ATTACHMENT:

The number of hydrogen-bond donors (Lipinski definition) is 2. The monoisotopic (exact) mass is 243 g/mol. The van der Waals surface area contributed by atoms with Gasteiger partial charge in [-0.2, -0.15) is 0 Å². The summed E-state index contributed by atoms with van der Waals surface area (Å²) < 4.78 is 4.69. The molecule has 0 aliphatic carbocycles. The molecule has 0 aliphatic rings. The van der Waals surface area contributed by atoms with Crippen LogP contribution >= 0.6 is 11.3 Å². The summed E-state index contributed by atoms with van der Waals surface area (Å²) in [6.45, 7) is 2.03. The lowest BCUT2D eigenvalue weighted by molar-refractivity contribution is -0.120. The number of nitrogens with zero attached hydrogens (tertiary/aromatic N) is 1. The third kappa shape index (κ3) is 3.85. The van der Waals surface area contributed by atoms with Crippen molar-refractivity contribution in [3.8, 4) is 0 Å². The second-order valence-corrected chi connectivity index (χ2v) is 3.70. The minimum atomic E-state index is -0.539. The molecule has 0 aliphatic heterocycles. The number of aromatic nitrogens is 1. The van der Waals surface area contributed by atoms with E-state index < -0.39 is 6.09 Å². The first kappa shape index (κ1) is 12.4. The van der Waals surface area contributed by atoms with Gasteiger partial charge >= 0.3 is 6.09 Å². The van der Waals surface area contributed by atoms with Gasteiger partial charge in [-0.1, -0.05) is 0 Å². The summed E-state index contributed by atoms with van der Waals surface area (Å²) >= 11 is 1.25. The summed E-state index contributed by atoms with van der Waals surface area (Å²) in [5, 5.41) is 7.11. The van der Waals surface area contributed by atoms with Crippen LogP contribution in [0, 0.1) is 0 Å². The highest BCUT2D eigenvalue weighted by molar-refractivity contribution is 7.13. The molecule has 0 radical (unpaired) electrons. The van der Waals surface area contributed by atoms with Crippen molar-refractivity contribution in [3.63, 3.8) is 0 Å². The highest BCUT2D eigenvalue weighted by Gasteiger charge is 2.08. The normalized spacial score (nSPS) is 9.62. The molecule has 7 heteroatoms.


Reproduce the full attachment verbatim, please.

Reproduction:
The number of hydrogen-bond donors (Lipinski definition) is 2. The monoisotopic (exact) mass is 243 g/mol. The van der Waals surface area contributed by atoms with Gasteiger partial charge in [-0.2, -0.15) is 0 Å². The summed E-state index contributed by atoms with van der Waals surface area (Å²) < 4.78 is 4.69. The molecule has 0 aliphatic carbocycles. The molecule has 0 aliphatic rings. The van der Waals surface area contributed by atoms with Crippen LogP contribution >= 0.6 is 11.3 Å². The summed E-state index contributed by atoms with van der Waals surface area (Å²) in [6.45, 7) is 2.03. The lowest BCUT2D eigenvalue weighted by molar-refractivity contribution is -0.120. The number of nitrogens with zero attached hydrogens (tertiary/aromatic N) is 1. The third kappa shape index (κ3) is 3.85. The van der Waals surface area contributed by atoms with Crippen molar-refractivity contribution in [3.8, 4) is 0 Å². The second-order valence-corrected chi connectivity index (χ2v) is 3.70. The minimum atomic E-state index is -0.539. The molecule has 0 aliphatic heterocycles. The number of aromatic nitrogens is 1. The van der Waals surface area contributed by atoms with E-state index < -0.39 is 6.09 Å². The first kappa shape index (κ1) is 12.4. The van der Waals surface area contributed by atoms with Gasteiger partial charge >= 0.3 is 6.09 Å². The van der Waals surface area contributed by atoms with Gasteiger partial charge in [-0.1, -0.05) is 0 Å². The summed E-state index contributed by atoms with van der Waals surface area (Å²) >= 11 is 1.25. The summed E-state index contributed by atoms with van der Waals surface area (Å²) in [5, 5.41) is 7.11. The van der Waals surface area contributed by atoms with Crippen LogP contribution in [0, 0.1) is 0 Å². The highest BCUT2D eigenvalue weighted by molar-refractivity contribution is 7.13. The molecule has 0 radical (unpaired) electrons. The van der Waals surface area contributed by atoms with Crippen molar-refractivity contribution in [3.63, 3.8) is 0 Å². The highest BCUT2D eigenvalue weighted by Gasteiger charge is 2.08. The normalized spacial score (nSPS) is 9.62. The molecule has 7 heteroatoms.